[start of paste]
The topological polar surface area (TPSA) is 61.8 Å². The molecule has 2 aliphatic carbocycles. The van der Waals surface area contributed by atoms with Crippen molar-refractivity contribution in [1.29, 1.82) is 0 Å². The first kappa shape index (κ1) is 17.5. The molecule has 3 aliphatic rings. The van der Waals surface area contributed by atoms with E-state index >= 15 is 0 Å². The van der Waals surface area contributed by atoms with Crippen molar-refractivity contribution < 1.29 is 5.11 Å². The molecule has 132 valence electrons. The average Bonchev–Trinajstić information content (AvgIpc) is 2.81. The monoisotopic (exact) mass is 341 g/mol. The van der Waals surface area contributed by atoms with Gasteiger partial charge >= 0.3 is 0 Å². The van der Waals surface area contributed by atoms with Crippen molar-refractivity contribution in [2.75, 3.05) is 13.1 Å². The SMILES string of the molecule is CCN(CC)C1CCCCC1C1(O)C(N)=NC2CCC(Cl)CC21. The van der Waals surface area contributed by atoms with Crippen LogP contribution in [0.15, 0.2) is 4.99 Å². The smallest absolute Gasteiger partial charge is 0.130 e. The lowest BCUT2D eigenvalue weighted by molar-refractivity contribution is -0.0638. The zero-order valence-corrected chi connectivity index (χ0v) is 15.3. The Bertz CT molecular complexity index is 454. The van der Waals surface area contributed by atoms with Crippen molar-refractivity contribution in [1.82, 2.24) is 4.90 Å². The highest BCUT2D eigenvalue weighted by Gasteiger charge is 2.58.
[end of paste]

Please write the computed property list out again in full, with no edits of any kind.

The topological polar surface area (TPSA) is 61.8 Å². The molecule has 2 aliphatic carbocycles. The van der Waals surface area contributed by atoms with Crippen molar-refractivity contribution in [1.29, 1.82) is 0 Å². The first kappa shape index (κ1) is 17.5. The molecule has 3 aliphatic rings. The van der Waals surface area contributed by atoms with E-state index >= 15 is 0 Å². The van der Waals surface area contributed by atoms with Crippen molar-refractivity contribution < 1.29 is 5.11 Å². The molecule has 132 valence electrons. The average Bonchev–Trinajstić information content (AvgIpc) is 2.81. The monoisotopic (exact) mass is 341 g/mol. The van der Waals surface area contributed by atoms with Gasteiger partial charge >= 0.3 is 0 Å². The van der Waals surface area contributed by atoms with Crippen molar-refractivity contribution in [2.75, 3.05) is 13.1 Å². The SMILES string of the molecule is CCN(CC)C1CCCCC1C1(O)C(N)=NC2CCC(Cl)CC21. The van der Waals surface area contributed by atoms with Crippen LogP contribution in [0.15, 0.2) is 4.99 Å². The smallest absolute Gasteiger partial charge is 0.130 e. The lowest BCUT2D eigenvalue weighted by molar-refractivity contribution is -0.0638. The zero-order valence-corrected chi connectivity index (χ0v) is 15.3. The Bertz CT molecular complexity index is 454. The van der Waals surface area contributed by atoms with Crippen molar-refractivity contribution in [1.82, 2.24) is 4.90 Å². The highest BCUT2D eigenvalue weighted by Gasteiger charge is 2.58.